Headings of sections provided in this patent application and the title of this patent application are for convenience only, and are not to be taken as limiting the disclosure in any way.

Devices that are in communication with each other need not be in continuous communication with each other, unless expressly specified otherwise. In addition, devices that are in communication with each other may communicate directly or indirectly through one or more communication means or intermediaries, logical or physical.

A description of an embodiment with several components in communication with each other does not imply that all such components are required. To the contrary, a variety of optional components may be described to illustrate a wide variety of possible embodiments of one or more of the inventions and in order to more fully illustrate one or more aspects of the inventions. Similarly, although process steps, method steps, algorithms or the like may be described in a sequential order, such processes, methods and algorithms may generally be configured to work in alternate orders, unless specifically stated to the contrary. In other words, any sequence or order of steps that may be described in this patent application does not, in and of itself, indicate a requirement that the steps be performed in that order. The steps of described processes may be performed in any order practical. Further, some steps may be performed simultaneously despite being described or implied as occurring non-simultaneously (e.g., because one step is described after the other step). Moreover, the illustration of a process by its depiction in a drawing does not imply that the illustrated process is exclusive of other variations and modifications thereto, does not imply that the illustrated process or any of its steps are necessary to one or more of the invention(s), and does not imply that the illustrated process is preferred. Also, steps are generally described once per embodiment, but this does not mean they must occur once, or that they may only occur once each time a process, method, or algorithm is carried out or executed. Some steps may be omitted in some embodiments or some occurrences, or some steps may be executed more than once in a given embodiment or occurrence.

When a single device or article is described herein, it will be readily apparent that more than one device or article may be used in place of a single device or article. Similarly, where more than one device or article is described herein, it will be readily apparent that a single device or article may be used in place of the more than one device or article.

The functionality or the features of a device may be alternatively embodied by one or more other devices that are not explicitly described as having such functionality or features. Thus, other embodiments of one or more of the inventions need not include the device itself.

Techniques and mechanisms described or referenced herein will sometimes be described in singular form for clarity. However, it should be appreciated that particular embodiments may include multiple iterations of a technique or multiple instantiations of a mechanism unless noted otherwise. Process descriptions or blocks in figures should be understood as representing modules, segments, or portions of code which include one or more executable instructions for implementing specific logical functions or steps in the process. Alternate implementations are included within the scope of embodiments of the present invention in which, for example, functions may be executed out of order from that shown or discussed, including substantially concurrently or in reverse order, depending on the functionality involved, as would be understood by those having ordinary skill in the art.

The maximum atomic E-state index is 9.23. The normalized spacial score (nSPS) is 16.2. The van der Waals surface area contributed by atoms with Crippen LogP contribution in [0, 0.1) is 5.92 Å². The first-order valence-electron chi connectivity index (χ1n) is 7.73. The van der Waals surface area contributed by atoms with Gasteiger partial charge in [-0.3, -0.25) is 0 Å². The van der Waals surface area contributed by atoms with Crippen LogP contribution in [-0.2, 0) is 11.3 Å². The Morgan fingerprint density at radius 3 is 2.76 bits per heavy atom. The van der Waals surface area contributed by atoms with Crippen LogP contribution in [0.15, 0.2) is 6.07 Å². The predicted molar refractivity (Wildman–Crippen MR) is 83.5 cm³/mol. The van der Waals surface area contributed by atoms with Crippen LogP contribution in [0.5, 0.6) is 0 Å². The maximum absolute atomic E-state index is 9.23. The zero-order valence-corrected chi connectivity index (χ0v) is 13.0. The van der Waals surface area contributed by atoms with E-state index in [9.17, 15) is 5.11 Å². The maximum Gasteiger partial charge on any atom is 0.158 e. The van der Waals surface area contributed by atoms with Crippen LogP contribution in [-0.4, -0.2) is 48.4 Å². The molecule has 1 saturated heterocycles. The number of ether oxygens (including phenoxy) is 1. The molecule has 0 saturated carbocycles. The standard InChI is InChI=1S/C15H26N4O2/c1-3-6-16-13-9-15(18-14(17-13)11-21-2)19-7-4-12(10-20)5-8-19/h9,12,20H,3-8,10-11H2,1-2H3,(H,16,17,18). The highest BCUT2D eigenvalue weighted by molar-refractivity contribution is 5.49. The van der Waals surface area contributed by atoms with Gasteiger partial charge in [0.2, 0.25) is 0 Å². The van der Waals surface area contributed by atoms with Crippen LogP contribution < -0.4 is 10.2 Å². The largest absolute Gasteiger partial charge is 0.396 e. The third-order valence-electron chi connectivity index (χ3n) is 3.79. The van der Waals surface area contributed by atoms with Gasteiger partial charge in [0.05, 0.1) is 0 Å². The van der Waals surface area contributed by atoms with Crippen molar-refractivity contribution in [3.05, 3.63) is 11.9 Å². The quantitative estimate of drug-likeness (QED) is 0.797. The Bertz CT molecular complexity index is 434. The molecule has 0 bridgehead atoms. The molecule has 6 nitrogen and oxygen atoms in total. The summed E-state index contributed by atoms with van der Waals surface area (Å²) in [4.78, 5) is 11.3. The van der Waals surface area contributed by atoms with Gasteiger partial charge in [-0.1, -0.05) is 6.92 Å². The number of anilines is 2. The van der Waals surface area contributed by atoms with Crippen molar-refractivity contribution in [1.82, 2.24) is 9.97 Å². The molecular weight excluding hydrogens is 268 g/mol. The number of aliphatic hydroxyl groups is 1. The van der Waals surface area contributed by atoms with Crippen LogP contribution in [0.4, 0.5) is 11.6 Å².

Detailed Description of Exemplary Embodiments

FIG. 1 is a diagram of an exemplary hardware arrangement 100 for natural torso tracking and feedback for electronic interaction according to a preferred embodiment of the invention, illustrating the use of multiple tethers 110 a-n and a movable torso harness 120. According to the embodiment, a plurality of tethers 110 a-n may be affixed or integrally-formed as part of a handle or railing 130, such as handlebars found on exercise equipment such as a treadmill, elliptical trainer, stair-climbing machine, or the like. In alternate arrangements, specifically-designed equipment with integral tethers 110 a-n may be used, but it may be appreciated that a modular design with tethers 110 a-n that may be affixed and removed freely may be desirable for facilitating use with a variety of fitness equipment or structural elements of a building, according to a user's particular use case or circumstance. Tethers 110 a-n may then be affixed or integrally-formed to a torso harness 120, as illustrated in the form of a belt, that may be worn by a user such that movement of their body affects tethers 110 a-n and applies stress to them in a variety of manners. It should be appreciated that while a belt design for a torso harness 120 is shown for clarity, a variety of physical arrangements may be used such as including (but not limited to) a vest, a series of harness-like straps similar to climbing or rappelling equipment, a backpack, straps designed to be worn on a user's body underneath or in place of clothing (for example, for use in medical settings for collecting precise data) or a plurality of specially-formed clips or attachment points that may be readily affixed to a user's clothing. Additionally, a torso harness 120 may be constructed with movable parts, for example having an inner belt 121 that permits a user some degree of motion within the harness 120 without restricting their movement. Movement of inner belt 121 (or other movable portions) may be measured in a variety of ways, such as using accelerometers, gyroscopes, or optical sensors, and this data may be used as interaction with software applications in addition to data collected from tethers 110 a-n as described below.